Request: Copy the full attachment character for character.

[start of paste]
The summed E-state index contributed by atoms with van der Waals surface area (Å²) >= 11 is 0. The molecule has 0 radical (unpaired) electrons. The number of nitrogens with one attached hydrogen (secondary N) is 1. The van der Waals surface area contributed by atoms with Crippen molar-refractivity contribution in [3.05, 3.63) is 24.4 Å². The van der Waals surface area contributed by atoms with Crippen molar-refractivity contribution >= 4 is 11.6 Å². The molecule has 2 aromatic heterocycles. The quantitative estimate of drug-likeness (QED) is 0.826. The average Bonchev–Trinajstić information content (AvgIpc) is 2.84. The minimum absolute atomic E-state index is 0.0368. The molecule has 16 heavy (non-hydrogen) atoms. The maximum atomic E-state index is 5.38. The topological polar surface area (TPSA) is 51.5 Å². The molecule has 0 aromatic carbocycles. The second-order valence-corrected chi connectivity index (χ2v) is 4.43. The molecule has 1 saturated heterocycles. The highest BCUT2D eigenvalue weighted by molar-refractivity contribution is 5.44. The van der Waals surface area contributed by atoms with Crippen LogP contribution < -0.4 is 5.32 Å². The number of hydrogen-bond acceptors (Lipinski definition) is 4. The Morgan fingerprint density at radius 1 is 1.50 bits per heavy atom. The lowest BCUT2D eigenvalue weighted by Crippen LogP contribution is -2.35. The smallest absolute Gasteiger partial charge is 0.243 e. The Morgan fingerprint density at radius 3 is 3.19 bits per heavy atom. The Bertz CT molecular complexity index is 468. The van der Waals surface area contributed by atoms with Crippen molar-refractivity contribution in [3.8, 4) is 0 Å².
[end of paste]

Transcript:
The summed E-state index contributed by atoms with van der Waals surface area (Å²) >= 11 is 0. The molecule has 0 radical (unpaired) electrons. The number of nitrogens with one attached hydrogen (secondary N) is 1. The van der Waals surface area contributed by atoms with Crippen molar-refractivity contribution in [3.05, 3.63) is 24.4 Å². The van der Waals surface area contributed by atoms with Crippen molar-refractivity contribution >= 4 is 11.6 Å². The molecule has 2 aromatic heterocycles. The quantitative estimate of drug-likeness (QED) is 0.826. The average Bonchev–Trinajstić information content (AvgIpc) is 2.84. The minimum absolute atomic E-state index is 0.0368. The molecule has 16 heavy (non-hydrogen) atoms. The maximum atomic E-state index is 5.38. The topological polar surface area (TPSA) is 51.5 Å². The molecule has 0 aromatic carbocycles. The second-order valence-corrected chi connectivity index (χ2v) is 4.43. The molecule has 1 saturated heterocycles. The highest BCUT2D eigenvalue weighted by molar-refractivity contribution is 5.44. The van der Waals surface area contributed by atoms with Crippen LogP contribution < -0.4 is 5.32 Å². The number of hydrogen-bond acceptors (Lipinski definition) is 4. The Morgan fingerprint density at radius 1 is 1.50 bits per heavy atom. The lowest BCUT2D eigenvalue weighted by Crippen LogP contribution is -2.35. The smallest absolute Gasteiger partial charge is 0.243 e. The Morgan fingerprint density at radius 3 is 3.19 bits per heavy atom. The Bertz CT molecular complexity index is 468. The van der Waals surface area contributed by atoms with Crippen molar-refractivity contribution in [3.8, 4) is 0 Å².